While he had projects like Sidney Lumet’s Find Me Guilty (now there’s a story we should come back to) and Disney’s The Pacifier on his dance-card, Diesel was also hoping that he and Twohy would be able to continue the story by going back to the roots of Pitch Black and making a third movie that was more independent and less costly than The Chronicles Of Riddick. The main stumbling block was that Universal still held the rights to the franchise and had no designs on continuing it after the last film underperformed.

However, interests aligned when Tokyo Drift got to the test screening stage. The initial audience scores were not good, and producers mooted the idea of going to Diesel again to ask him to appear in reshoots.

As a result, the star negotiated to film a short, uncredited cameo, in exchange for Universal transferring the rights to make further Chronicles Of Riddick movies to his One Race production company. This kind of deal is rare because nobody wants to be the executive that lets a big property go and make money for somebody else, but all went as planned – Diesel filmed his surprise scene at the end of Tokyo Drift, and Twohy began developing the film that would become 2013’s Riddick, as an independent production.

While Tokyo Drift marked a low for the Fast & Furious franchise at the box office, it also paved the road for Diesel coming back to lead the franchise to new heights.

Later reflecting on his break from the Fast movies, Diesel told Celebuzz in 2013: “I always wanted to sell Fast & Furious off the story, and the continuation of story. So, you can see, before I produced it, [the first three films] are all fragmented.

“And then once they asked me to do the cameo in Tokyo Drift, they said, ‘We know you’ve said no to all the scripts we’ve given you.’ Then they called my bluff and said, ‘Why don’t you produce the scripts?’ And I said, ‘OK. Let’s really produce them with some heart and some integrity in the continuing storyline.’”

 

Fast and Furyan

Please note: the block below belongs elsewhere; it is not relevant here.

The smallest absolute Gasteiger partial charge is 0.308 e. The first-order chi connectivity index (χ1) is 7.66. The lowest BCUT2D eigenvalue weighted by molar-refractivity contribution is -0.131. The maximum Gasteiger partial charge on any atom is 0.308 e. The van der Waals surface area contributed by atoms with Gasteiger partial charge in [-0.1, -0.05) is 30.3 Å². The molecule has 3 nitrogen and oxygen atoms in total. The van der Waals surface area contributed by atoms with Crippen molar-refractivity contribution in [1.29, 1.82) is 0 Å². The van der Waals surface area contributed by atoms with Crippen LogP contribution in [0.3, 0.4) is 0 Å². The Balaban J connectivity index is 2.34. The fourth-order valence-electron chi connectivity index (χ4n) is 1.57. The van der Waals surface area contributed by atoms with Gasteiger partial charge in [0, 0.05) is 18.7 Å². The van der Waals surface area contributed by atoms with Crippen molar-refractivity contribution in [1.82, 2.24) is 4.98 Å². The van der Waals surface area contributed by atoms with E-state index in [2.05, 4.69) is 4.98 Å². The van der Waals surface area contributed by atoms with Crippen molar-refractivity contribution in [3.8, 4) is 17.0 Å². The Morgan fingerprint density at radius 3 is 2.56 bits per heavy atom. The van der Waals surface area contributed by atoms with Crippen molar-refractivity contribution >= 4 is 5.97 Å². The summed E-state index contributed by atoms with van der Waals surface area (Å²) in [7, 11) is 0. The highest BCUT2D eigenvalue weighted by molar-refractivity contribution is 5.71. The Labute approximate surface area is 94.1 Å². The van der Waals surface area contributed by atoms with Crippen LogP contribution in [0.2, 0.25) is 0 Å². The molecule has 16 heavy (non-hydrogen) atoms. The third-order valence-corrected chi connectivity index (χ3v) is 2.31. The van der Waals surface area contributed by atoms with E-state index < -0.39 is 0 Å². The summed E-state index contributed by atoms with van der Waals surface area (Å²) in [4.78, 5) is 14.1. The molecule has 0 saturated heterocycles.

In his new producing role, Diesel started off on the fourth instalment, the simplified Fast & Furious, which also brings Walker, Michelle Rodriguez, and Jordana Brewster back from the first film. Many have observed that as a result, this one is the first true sequel to the original film and as a veritable mega-hit at the box office, it assured the future of the series in years to come. Morgan’s idea of Dom investigating a murder made it into the fourth instalment too, with one hysterical scene seeing him use all of his racing ESP and Sherlock-style skills to work out what happened at a crime scene based on the state of the road.

Successive sequels have roped in some of those fragmented elements from earlier films too, with Tyrese, Ludacris, and Sung Kang all reprising their roles from previous films and joining the regular ensemble. From the breakthrough hit of 2011’s Fast Five onwards, the series shifted gears from loosely connected races and stunts to increasingly audacious missions within an ever-expanding found-family narrative. And with that change, the series has entirely turned around both its critical and commercial fortunes from the early days.

Indeed, the Fast movies have been on such good form since Diesel came back into the fold that when the time came to find a distributor for Riddick, Universal came back to One Race and picked up the distribution rights for the completed threequel. Diesel had starred in three more Fast & Furious movies for the studio by then, so his relationship with Universal was considerably improved.

While the aforementioned comment about Francis Ford Coppola’s approach to sequels was presumably a reference to The Godfather and its sequels, it’s also quite telling about the earnestness with which the Fast movies are made, at least from the producer’s end of things. The series aims high, even if it’s not likely to win any Oscars.

It’s notable that the 2019 spin-off Hobbs And Shaw, the only film not to bear Diesel’s producing credit since Tokyo Drift, is more self-consciously outlandish in its approach and loses some of the wholesome nonsense factor that makes the parent series a winner. Dwayne Johnson may have got Jason Statham in the divorce, but on the evidence of that one film, it doesn’t seem as though he got the series’ oddly endearing heart.

On that, we’ll refer back to that Celebuzz interview, in which Diesel mused upon what advice he’d have given himself back in the early 2000s with the benefit of 10 years’ hindsight:

“I would’ve said, ‘Don’t walk away from it just because the script sucked in 2 Fast 2 Furious because there’s an obligation to the audience to fight, no matter what, to make that film as good as possible.’ Just walking away doesn’t help that saga at all. I might have had a little bit more patience or belief in the long-term of it.”

Diesel evidently doesn’t see a reason not to make these movies as good as they can be, which all lends to the increasingly bonkers energy of each sequel. With each new instalment, there are various positions on how successful they are or not as dumb blockbuster fun, but there’s no arguing with the popularity of the series, however unlikely it may have seemed back in the day.